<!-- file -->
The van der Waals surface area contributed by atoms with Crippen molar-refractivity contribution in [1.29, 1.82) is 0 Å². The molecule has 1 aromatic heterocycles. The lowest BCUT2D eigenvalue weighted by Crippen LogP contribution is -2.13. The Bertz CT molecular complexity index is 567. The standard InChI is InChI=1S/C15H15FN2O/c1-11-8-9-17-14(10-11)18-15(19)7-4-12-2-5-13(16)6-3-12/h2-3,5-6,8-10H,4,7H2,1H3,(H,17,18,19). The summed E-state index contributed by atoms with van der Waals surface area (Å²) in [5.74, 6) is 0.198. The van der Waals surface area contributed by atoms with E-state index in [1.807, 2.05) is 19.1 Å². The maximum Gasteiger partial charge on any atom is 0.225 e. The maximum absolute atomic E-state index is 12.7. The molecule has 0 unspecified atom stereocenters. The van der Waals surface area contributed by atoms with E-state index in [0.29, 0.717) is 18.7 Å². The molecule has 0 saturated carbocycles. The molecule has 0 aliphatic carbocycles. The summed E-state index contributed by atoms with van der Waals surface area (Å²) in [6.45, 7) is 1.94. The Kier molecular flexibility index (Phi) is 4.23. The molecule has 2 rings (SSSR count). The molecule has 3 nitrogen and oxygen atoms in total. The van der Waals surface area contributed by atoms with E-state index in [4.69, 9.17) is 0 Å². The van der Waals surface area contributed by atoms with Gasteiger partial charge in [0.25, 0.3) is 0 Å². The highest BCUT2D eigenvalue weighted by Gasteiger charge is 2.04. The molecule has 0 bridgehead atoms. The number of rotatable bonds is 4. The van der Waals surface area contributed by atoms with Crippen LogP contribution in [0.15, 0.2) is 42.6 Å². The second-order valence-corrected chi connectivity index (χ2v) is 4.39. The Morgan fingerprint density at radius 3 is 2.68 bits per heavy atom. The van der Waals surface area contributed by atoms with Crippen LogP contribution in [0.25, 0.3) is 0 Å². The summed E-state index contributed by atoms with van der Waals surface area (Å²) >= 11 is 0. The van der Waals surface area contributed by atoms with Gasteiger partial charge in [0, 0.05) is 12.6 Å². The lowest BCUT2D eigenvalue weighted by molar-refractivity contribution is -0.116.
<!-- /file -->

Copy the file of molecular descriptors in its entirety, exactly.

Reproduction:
The van der Waals surface area contributed by atoms with Crippen molar-refractivity contribution in [1.29, 1.82) is 0 Å². The molecule has 1 aromatic heterocycles. The lowest BCUT2D eigenvalue weighted by Crippen LogP contribution is -2.13. The Bertz CT molecular complexity index is 567. The standard InChI is InChI=1S/C15H15FN2O/c1-11-8-9-17-14(10-11)18-15(19)7-4-12-2-5-13(16)6-3-12/h2-3,5-6,8-10H,4,7H2,1H3,(H,17,18,19). The summed E-state index contributed by atoms with van der Waals surface area (Å²) in [5.74, 6) is 0.198. The van der Waals surface area contributed by atoms with E-state index in [1.807, 2.05) is 19.1 Å². The maximum Gasteiger partial charge on any atom is 0.225 e. The maximum absolute atomic E-state index is 12.7. The molecule has 0 unspecified atom stereocenters. The van der Waals surface area contributed by atoms with E-state index in [0.29, 0.717) is 18.7 Å². The molecule has 0 saturated carbocycles. The molecule has 0 aliphatic carbocycles. The summed E-state index contributed by atoms with van der Waals surface area (Å²) in [6.45, 7) is 1.94. The Kier molecular flexibility index (Phi) is 4.23. The molecule has 2 rings (SSSR count). The molecule has 3 nitrogen and oxygen atoms in total. The van der Waals surface area contributed by atoms with E-state index in [4.69, 9.17) is 0 Å². The van der Waals surface area contributed by atoms with Gasteiger partial charge in [0.25, 0.3) is 0 Å². The highest BCUT2D eigenvalue weighted by Gasteiger charge is 2.04. The molecule has 0 bridgehead atoms. The number of rotatable bonds is 4. The van der Waals surface area contributed by atoms with Crippen LogP contribution in [0.15, 0.2) is 42.6 Å². The second-order valence-corrected chi connectivity index (χ2v) is 4.39. The Morgan fingerprint density at radius 3 is 2.68 bits per heavy atom. The van der Waals surface area contributed by atoms with Crippen LogP contribution in [0.25, 0.3) is 0 Å². The summed E-state index contributed by atoms with van der Waals surface area (Å²) >= 11 is 0. The van der Waals surface area contributed by atoms with Gasteiger partial charge in [0, 0.05) is 12.6 Å². The lowest BCUT2D eigenvalue weighted by molar-refractivity contribution is -0.116.